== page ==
Sunday Stories: Sleeping Beauty – Part One
Okay, so here’s what I promised you all yesterday. I’ve decided to start this new series on my blog sharing my old short stories. To start things off, I’ll share a short novella I wrote when I was twelve. I wrote this as a gift for Hannah, if I remember correctly. 😉 It’s my semi-snarky version of “Sleeping Beauty”. Oh, how I cringe at it now. But at twelve years old, this story just tickled me to death. 😉
So enjoy! I’ll continue posting parts every week. There may be six or seven….
I must have heard the story of my birth a thousand times. I’m a legend, you know. The first ever princess, born in Caledonia, with a spell cast on her.
My nurse, Flora, likes to tell my story like this:
“Once upon a time, actually, about ten years ago, right here in this castle, in the beautiful land of Caledonia, a baby was born. But not just any baby. This was a special one, for she was the only daughter of our beloved King and Queen.”
Right here I’d break in and ask, “Mother and Father?”
“Yes,” she’d continue, “If you saw them today you might call them that. But, on with the story: the only daughter of the King and Queen, she was. The most beautiful baby ever.”
“Was she born pretty?” I’d ask.
“Heavens, no! When she was born she looked just like any other baby, face all purple and scrunched up and everything.” Then Flora would scrunch up her face and yell, “Waaah!” which always made me giggle.
“How’d she get pretty?”
“Everyone knows that fairies give princesses beauty. All princesses are born ugly, you know. Beauty is the first gift they usually get.”
“Was it her first gift?”
“Actually, no. the princess was all wrapped up in a white blanket, so ugly that the fairies thought she was a boy! The King and Queen tried to correct them, but everyone knows fairies are stubborn creatures, without a lick of sense. So instead of love and kindness and patience, the little princess was given bravery, honesty, strength, and loyalty! Good things, nonetheless, but not exactly appropriate for a princess! At least the fairies were smart enough to give her good looks, though, for a handsomer princess I’ve never seen,” she’d say, patting my black curls and smiling into my dark eyes.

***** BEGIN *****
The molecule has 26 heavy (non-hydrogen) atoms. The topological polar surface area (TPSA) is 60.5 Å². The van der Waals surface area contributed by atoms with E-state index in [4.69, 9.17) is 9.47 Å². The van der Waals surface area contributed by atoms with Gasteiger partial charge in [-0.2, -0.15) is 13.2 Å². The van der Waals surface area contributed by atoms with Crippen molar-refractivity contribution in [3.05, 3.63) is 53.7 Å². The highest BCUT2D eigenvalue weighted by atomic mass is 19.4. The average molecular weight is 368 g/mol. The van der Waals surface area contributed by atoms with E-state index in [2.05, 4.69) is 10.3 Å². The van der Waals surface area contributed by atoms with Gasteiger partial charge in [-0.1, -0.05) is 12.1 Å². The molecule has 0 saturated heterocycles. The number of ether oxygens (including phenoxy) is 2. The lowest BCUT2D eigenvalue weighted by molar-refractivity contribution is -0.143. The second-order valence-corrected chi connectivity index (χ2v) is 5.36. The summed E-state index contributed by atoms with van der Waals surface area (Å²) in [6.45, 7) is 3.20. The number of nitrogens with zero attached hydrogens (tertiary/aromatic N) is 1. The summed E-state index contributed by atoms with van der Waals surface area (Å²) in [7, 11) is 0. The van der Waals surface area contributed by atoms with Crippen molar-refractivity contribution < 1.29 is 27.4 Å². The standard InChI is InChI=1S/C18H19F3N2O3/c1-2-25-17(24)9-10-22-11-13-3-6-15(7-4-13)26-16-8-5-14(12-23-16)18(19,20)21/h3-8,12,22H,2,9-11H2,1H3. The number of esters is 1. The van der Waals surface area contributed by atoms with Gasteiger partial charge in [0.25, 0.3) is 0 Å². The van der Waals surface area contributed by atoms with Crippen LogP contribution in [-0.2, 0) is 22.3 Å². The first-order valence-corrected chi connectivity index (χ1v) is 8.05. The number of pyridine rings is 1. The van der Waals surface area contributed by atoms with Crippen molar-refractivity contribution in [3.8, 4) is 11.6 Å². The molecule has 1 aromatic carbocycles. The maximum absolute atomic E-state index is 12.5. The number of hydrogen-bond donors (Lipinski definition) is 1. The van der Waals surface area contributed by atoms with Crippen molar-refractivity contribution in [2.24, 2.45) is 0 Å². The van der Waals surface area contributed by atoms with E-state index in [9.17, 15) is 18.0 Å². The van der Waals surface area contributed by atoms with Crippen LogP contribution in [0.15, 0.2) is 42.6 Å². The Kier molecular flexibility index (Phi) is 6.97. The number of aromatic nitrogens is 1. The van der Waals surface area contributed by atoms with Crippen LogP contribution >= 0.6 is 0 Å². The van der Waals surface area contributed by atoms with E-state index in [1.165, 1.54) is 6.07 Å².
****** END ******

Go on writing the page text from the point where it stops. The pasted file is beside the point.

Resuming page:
I wrung my soft hands, tanned from the sun, like I always did whenever someone complimented me. I despised my good looks and wished to look like the common girls. Maybe then I’d have a friend instead of a paid playmate. “Go on,” I’d say instead.
She’d go on to tell me about each fairy. What color each was (I’d like to have seen a purple one) and so on until she came to Malkaka. “She fell through the ceiling, ripping off tiles! She landed on a heap on the floor, she did. But that didn’t stop Malkaka! Everyone knows she’s an evil fairy, she is. Hates her sister Morivina to death, she does. When she heard that Morivina got invited somewhere she didn’t, she was furious! Stamped her foot so hard the marble floor cracked! Then she lifted her scaly purple arm—everyone knows fairies have scales since they’re kin to mermaids—and she pointed it at the King and Queen.
“‘You,’ she said to Queen Marissa. ‘You favor her. You like Morivina better than me! But she’s just as worthless as you are. Couldn’t even tell this baby is a girl.’ The room of fairies gasped. Then she bestowed her curse. ‘This baby is as useless as all of you.’
“She walked over and looked at you, and lifted you in her arms and almost smiled. ‘I was firstborn, too,’ she whispered in your ear. ‘What a miserable life I’ve led. I just wish I could spare you, too.’ Her beautiful purple eyes lit up. ‘I will save you from a life of misery, princess. When you are sixteen, you will bite into a poisoned fruit, and die.’ Then she looked at you, and looked a little sorry, she did. Then she said, ‘If you can’t find a way to break this spell, you’re as useless as I thought.’ Then she placed you back in the crib and flew back up the ceiling. Everyone was astonished but only one person could save you. The last fairy, Faulina, walked up and quickly announced, ‘My gift to the princess is this: Instead of dying, she will just fall asleep until her true love kisses and awakens her.’ Then she smiled, and there was much rejoicing in Caledonia.”
This was my favorite story in the world. More than King Arthur, more than Canterbury Tales, even more than Queen Esther. But the fact still remained: I was cursed.
I am Princess Valerie Antonia Clarisse, heir to Caledonia, and this is my story.